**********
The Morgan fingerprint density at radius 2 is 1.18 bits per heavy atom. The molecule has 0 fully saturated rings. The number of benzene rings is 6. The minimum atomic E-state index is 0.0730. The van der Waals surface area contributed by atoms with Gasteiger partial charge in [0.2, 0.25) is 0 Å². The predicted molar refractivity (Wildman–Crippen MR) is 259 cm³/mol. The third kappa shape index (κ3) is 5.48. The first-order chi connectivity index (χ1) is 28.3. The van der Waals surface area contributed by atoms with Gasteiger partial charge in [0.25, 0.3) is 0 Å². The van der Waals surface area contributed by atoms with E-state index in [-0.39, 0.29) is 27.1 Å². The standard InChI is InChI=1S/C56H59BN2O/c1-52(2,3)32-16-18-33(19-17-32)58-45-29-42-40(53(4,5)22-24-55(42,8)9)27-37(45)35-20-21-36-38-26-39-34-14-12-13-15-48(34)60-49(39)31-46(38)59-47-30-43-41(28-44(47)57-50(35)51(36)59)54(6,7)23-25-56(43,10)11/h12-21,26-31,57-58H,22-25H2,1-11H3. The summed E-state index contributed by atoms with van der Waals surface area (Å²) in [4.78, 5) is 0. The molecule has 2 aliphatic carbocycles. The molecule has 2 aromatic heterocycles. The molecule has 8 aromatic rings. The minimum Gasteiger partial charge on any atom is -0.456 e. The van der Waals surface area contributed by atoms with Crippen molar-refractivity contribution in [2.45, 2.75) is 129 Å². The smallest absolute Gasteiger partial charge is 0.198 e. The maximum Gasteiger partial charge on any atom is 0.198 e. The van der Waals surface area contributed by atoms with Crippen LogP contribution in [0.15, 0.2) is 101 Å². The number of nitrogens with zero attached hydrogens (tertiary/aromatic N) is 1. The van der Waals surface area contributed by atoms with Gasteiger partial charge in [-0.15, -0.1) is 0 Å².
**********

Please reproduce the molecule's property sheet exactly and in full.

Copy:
The Morgan fingerprint density at radius 2 is 1.18 bits per heavy atom. The molecule has 0 fully saturated rings. The number of benzene rings is 6. The minimum atomic E-state index is 0.0730. The van der Waals surface area contributed by atoms with Gasteiger partial charge in [0.2, 0.25) is 0 Å². The predicted molar refractivity (Wildman–Crippen MR) is 259 cm³/mol. The third kappa shape index (κ3) is 5.48. The first-order chi connectivity index (χ1) is 28.3. The van der Waals surface area contributed by atoms with Gasteiger partial charge in [0.25, 0.3) is 0 Å². The van der Waals surface area contributed by atoms with E-state index in [-0.39, 0.29) is 27.1 Å². The standard InChI is InChI=1S/C56H59BN2O/c1-52(2,3)32-16-18-33(19-17-32)58-45-29-42-40(53(4,5)22-24-55(42,8)9)27-37(45)35-20-21-36-38-26-39-34-14-12-13-15-48(34)60-49(39)31-46(38)59-47-30-43-41(28-44(47)57-50(35)51(36)59)54(6,7)23-25-56(43,10)11/h12-21,26-31,57-58H,22-25H2,1-11H3. The summed E-state index contributed by atoms with van der Waals surface area (Å²) in [4.78, 5) is 0. The molecule has 2 aliphatic carbocycles. The molecule has 2 aromatic heterocycles. The molecule has 8 aromatic rings. The minimum Gasteiger partial charge on any atom is -0.456 e. The van der Waals surface area contributed by atoms with Crippen molar-refractivity contribution in [2.45, 2.75) is 129 Å². The smallest absolute Gasteiger partial charge is 0.198 e. The maximum Gasteiger partial charge on any atom is 0.198 e. The van der Waals surface area contributed by atoms with Crippen LogP contribution in [0.15, 0.2) is 101 Å². The number of nitrogens with zero attached hydrogens (tertiary/aromatic N) is 1. The van der Waals surface area contributed by atoms with Gasteiger partial charge in [-0.15, -0.1) is 0 Å².